Tales from Taranaki is set to feature in the next Maori theater show

Sherilee Kahui (Taranaki iwi) wrote and directed her first full-length play, Mokomoko.

ROAD PORTRAITS SOLDIERS/provided

Sherilee Kahui (Taranaki iwi) wrote and directed her first full-length play, Mokomoko.

A theater show that brings together Maori mythology and the ‘hard truths’ of real life is about to hit the stage in Wellington, but the writer’s ultimate goal is to bring it to Taranaki.

Taranaki iwi’s Sherilee Kahui wrote and directed Mokomoko, which looks at the impacts of colonization and violence on Maori – with added humor, she said.

“I’m doing the work to deal with this,” the mother-of-two said. “The people I did this for are our Maori women – that’s what I had in my heart when I was writing.

“But, it’s a very dark, very dark comedy.”

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Mokomoko is Kahui’s first full-length play, and it will be presented at the BATS Theater in Wellington from March 17-26.

The story follows Moko, who is a lizard, “who is stuck between a rock and a hard place”.

“She thinks a stronger foundation in her whakapapa (genology) will help her heal from personal trauma, but the more she learns, the more she finds there’s still a lot of work to be done.”

Mycah Keall (Taranaki iwi) plays Moko in the series.

Provided

Mycah Keall (Taranaki iwi) plays Moko in the series.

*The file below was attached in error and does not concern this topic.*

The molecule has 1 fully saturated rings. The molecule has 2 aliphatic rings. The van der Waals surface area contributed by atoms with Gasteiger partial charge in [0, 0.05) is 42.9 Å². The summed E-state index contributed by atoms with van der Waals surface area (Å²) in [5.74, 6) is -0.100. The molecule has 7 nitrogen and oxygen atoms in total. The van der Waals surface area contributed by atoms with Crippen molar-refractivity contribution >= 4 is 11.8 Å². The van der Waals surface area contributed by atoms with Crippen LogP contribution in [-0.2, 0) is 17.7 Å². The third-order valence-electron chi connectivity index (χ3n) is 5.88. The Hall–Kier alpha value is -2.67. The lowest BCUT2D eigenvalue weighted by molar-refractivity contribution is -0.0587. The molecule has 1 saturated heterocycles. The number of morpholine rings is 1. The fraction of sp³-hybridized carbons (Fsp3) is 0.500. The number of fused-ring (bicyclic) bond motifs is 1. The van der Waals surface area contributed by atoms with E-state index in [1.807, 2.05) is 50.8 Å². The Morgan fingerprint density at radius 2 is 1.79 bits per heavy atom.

Kahui wrote the play after researching his own whakapapa and examining tales of Hinauri – who in Māori mythology is Māui’s sister.

As each iwi may have different stories, Kahui focused on what her tūpuna (ancestors) in Taranaki had passed down about Hinauri.

“She is being let down by the men in her life at every turn,” Kahui said. “She found her own strength to be able to survive.”

So, she summarized this story in te reo Māori, and it is told throughout the show.

“It holds all the pieces together.”

Additionally, Kahui stated that she was not the only person involved with the show who was an uri (descendant) of Taranaki.

She said there were four in total, including the lead actor, Mycah Keall (Taranaki iwi), and kaumatua, Gay Puketapu-Andrews (Te Ātiawa), who had “been really great”.

That’s why, as the development season rolls around in Wellington, Kahui hopes to bring her home.

“I would love to premiere it in Taranaki, I think that’s where it belongs.”